Posts Tagged ‘ education ’

University of Chicago: “We do not support so-called trigger warnings”

August 25, 2016
posted by

Time Time    

"In their acceptance letter, the incoming class at the University of Chicago were given a strong mandate by the institution they have elected to join: 'Members of our community are encouraged to speak, write, listen, challenge and learn, without fear of censorship. Civility and mutual respect are vital to all of us, and freedom of expression does not mean the freedom to harass or threaten others. You will find that we expect members of our community to be engaged in rigorous debate, discussion, and even disagreement. At times this may challenge you and even cause discomfort.' One way to ensure this, writes Dean of Students Jay Ellison in the letter obtained by Intellectual Takeout, is to eliminate 'trigger warnings' and 'safe spaces,' two topics of frequent discussion in recent years." (08/25/16)

http://time.com/4466021/uchicago-trigger-warnings/  

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Heartland Daily Podcast, 08/23/16

August 24, 2016
posted by

Heartland Institute Heartland Institute
by  

"On this edition of the Heartland Institute's education podcast, your host, education research fellow and managing editor of School Reform News, Teresa Mull, spoke to Heartland's own Lennie Jarratt, project manager for education transformation. Gymnast Simone Biles rose to prominence in the recent Olympic Games, winning gold medals and the hearts of Americans who cheered her on. Part of what made Biles so successful in her sport is the fact she was homeschooled. Jarratt, who homeschooled his two children, speaks about why the growing homeschooling movement is so valuable to not only people like Biles, but to any student who needs to tailor his learning to specific needs." [various formats] (08/23/16)

http://blog.heartland.org/2016/08/heartland-daily-podcast-lennie-jarratt-homeschooler-gymnast-simone-biles/  

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No, charter schools don’t push out kids who are too hard to teach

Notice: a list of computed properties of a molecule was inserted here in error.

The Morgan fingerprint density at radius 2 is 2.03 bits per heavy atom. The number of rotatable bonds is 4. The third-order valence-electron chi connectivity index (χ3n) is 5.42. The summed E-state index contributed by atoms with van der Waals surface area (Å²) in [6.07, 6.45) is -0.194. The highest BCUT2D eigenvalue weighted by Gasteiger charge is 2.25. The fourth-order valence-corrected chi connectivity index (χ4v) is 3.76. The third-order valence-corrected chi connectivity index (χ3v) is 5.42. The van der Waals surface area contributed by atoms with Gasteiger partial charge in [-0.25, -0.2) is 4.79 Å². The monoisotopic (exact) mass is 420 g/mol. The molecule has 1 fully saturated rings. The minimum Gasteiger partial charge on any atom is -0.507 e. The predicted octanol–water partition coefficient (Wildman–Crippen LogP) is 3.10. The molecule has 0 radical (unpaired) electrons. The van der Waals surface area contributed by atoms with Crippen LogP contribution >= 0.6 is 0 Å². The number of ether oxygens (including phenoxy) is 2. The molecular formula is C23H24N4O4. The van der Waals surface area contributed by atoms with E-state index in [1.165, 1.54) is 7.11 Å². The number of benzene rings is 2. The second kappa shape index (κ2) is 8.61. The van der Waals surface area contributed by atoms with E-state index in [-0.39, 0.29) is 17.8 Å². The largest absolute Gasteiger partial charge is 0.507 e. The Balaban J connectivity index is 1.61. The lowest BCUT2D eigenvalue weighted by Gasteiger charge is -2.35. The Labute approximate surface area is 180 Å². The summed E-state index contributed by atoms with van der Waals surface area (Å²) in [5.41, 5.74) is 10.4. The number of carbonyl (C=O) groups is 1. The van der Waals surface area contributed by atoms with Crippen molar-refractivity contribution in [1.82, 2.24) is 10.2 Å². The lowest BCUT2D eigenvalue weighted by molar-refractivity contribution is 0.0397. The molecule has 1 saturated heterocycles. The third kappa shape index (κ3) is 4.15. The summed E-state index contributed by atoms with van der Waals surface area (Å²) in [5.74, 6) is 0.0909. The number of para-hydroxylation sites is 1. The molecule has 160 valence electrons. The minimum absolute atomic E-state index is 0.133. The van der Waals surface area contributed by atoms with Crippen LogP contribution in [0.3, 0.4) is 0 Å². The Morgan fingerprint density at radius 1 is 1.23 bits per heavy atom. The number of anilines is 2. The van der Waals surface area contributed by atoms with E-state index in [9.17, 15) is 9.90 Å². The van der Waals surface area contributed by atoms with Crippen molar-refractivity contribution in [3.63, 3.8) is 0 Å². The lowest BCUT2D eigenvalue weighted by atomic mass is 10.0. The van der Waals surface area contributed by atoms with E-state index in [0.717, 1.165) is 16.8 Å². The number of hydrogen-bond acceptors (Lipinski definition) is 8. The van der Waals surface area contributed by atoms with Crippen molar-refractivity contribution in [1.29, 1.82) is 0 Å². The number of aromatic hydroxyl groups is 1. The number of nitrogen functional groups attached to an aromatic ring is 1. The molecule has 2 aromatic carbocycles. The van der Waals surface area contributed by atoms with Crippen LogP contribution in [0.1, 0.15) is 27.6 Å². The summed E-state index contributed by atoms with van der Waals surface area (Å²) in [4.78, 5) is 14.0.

August 23, 2016
posted by

Show-Me Institute Show-Me Institute
by Michael Q McShane  

"Last week, I offered a 'Mythbusters'-style blog on the (mistaken) belief that charter schools suspend students at higher rates than traditional public schools do. I wanted to follow up on that post with a quick addendum on a related issue that charter critics often raise in discussions about the discipline practices of charter schools. They often claim that the draconian discipline systems within charter schools are used to push out students who are lower performing or are too disruptive to handle. Like the myth of charter school suspensions, this one isn't true either." (08/22/16)

http://showmeinstitute.org/blog/school-choice/no-charter-schools-don%E2%80%99t-push-out-kids-who-are-too-hard-teach  

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Teacher licensure screens will not improve public education

August 18, 2016
posted by

Show-Me Institute Show-Me Institute
by James V Shuls, Ph.D.  

"The problem with bad public policy is that it often sounds like good public policy. These ideas have enough of a rational basis for us to buy into them. Upon closer inspection, however, we realize that they aren't what we had hoped for. This lesson hit home with me as I was reading about the new certification requirements for public school teachers." (08/18/16)

http://showmeinstitute.org/blog/local-control/teacher-licensure-screens-will-not-improve-public-education  

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Higher education and accrediting online courses

July 27, 2016
posted by

National Center for Policy Analysis National Center for Policy Analysis
by Christian Yiu  

"Traditional higher education is not meeting the needs of employers. For example, a survey by the data provider PayScale and the executive development firm Future Workplace found that 87 percent of graduates feel they are ready for the workforce, but only 50 percent of mangers feel recent graduates are prepared for a full-time job. In addition, the cost of higher education is ballooning. ... Fortunately, technology is allowing a growing number of students to attend online, and competition has the potential to lower costs and provide increased flexibility -- even at traditional institutions." [summary -- full paper available as PDF download] (07/26/16)